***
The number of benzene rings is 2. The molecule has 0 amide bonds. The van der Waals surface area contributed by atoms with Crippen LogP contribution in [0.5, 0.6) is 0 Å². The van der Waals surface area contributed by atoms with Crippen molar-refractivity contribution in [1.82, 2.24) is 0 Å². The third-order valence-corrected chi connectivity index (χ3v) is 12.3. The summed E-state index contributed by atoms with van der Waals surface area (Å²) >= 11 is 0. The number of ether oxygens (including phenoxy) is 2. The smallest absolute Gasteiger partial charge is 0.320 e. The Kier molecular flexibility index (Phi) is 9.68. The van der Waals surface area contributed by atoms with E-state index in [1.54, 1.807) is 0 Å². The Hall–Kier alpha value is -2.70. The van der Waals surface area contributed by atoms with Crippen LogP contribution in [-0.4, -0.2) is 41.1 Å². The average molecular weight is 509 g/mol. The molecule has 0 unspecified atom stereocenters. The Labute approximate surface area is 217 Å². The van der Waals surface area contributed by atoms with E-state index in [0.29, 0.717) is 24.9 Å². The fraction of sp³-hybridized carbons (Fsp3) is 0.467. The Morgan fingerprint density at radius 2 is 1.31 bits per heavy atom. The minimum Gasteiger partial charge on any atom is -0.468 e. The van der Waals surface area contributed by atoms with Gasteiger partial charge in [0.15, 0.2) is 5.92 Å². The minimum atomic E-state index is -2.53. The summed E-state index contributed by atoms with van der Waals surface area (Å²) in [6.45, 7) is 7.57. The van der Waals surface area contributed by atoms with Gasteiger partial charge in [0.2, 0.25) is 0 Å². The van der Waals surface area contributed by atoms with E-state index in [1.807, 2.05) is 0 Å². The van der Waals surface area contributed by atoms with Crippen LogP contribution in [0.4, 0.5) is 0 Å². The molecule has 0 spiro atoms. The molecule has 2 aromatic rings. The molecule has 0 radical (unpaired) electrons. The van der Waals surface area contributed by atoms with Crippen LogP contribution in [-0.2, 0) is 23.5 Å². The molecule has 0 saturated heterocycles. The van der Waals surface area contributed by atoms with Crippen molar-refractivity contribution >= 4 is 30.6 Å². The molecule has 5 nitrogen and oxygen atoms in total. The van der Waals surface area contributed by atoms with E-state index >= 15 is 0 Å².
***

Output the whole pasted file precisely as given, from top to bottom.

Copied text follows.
The number of benzene rings is 2. The molecule has 0 amide bonds. The van der Waals surface area contributed by atoms with Crippen LogP contribution in [0.5, 0.6) is 0 Å². The van der Waals surface area contributed by atoms with Crippen molar-refractivity contribution in [1.82, 2.24) is 0 Å². The third-order valence-corrected chi connectivity index (χ3v) is 12.3. The summed E-state index contributed by atoms with van der Waals surface area (Å²) >= 11 is 0. The number of ether oxygens (including phenoxy) is 2. The smallest absolute Gasteiger partial charge is 0.320 e. The Kier molecular flexibility index (Phi) is 9.68. The van der Waals surface area contributed by atoms with E-state index in [1.54, 1.807) is 0 Å². The Hall–Kier alpha value is -2.70. The van der Waals surface area contributed by atoms with Crippen LogP contribution in [-0.4, -0.2) is 41.1 Å². The average molecular weight is 509 g/mol. The molecule has 0 unspecified atom stereocenters. The Labute approximate surface area is 217 Å². The van der Waals surface area contributed by atoms with E-state index in [0.29, 0.717) is 24.9 Å². The fraction of sp³-hybridized carbons (Fsp3) is 0.467. The Morgan fingerprint density at radius 2 is 1.31 bits per heavy atom. The minimum Gasteiger partial charge on any atom is -0.468 e. The van der Waals surface area contributed by atoms with Gasteiger partial charge in [0.15, 0.2) is 5.92 Å². The minimum atomic E-state index is -2.53. The summed E-state index contributed by atoms with van der Waals surface area (Å²) in [6.45, 7) is 7.57. The van der Waals surface area contributed by atoms with Gasteiger partial charge in [0.2, 0.25) is 0 Å². The van der Waals surface area contributed by atoms with E-state index in [1.807, 2.05) is 0 Å². The van der Waals surface area contributed by atoms with Crippen LogP contribution in [0.4, 0.5) is 0 Å². The molecule has 0 spiro atoms. The molecule has 2 aromatic rings. The molecule has 0 radical (unpaired) electrons. The van der Waals surface area contributed by atoms with Crippen LogP contribution in [-0.2, 0) is 23.5 Å². The molecule has 0 saturated heterocycles. The van der Waals surface area contributed by atoms with Crippen molar-refractivity contribution >= 4 is 30.6 Å². The molecule has 5 nitrogen and oxygen atoms in total. The van der Waals surface area contributed by atoms with E-state index >= 15 is 0 Å².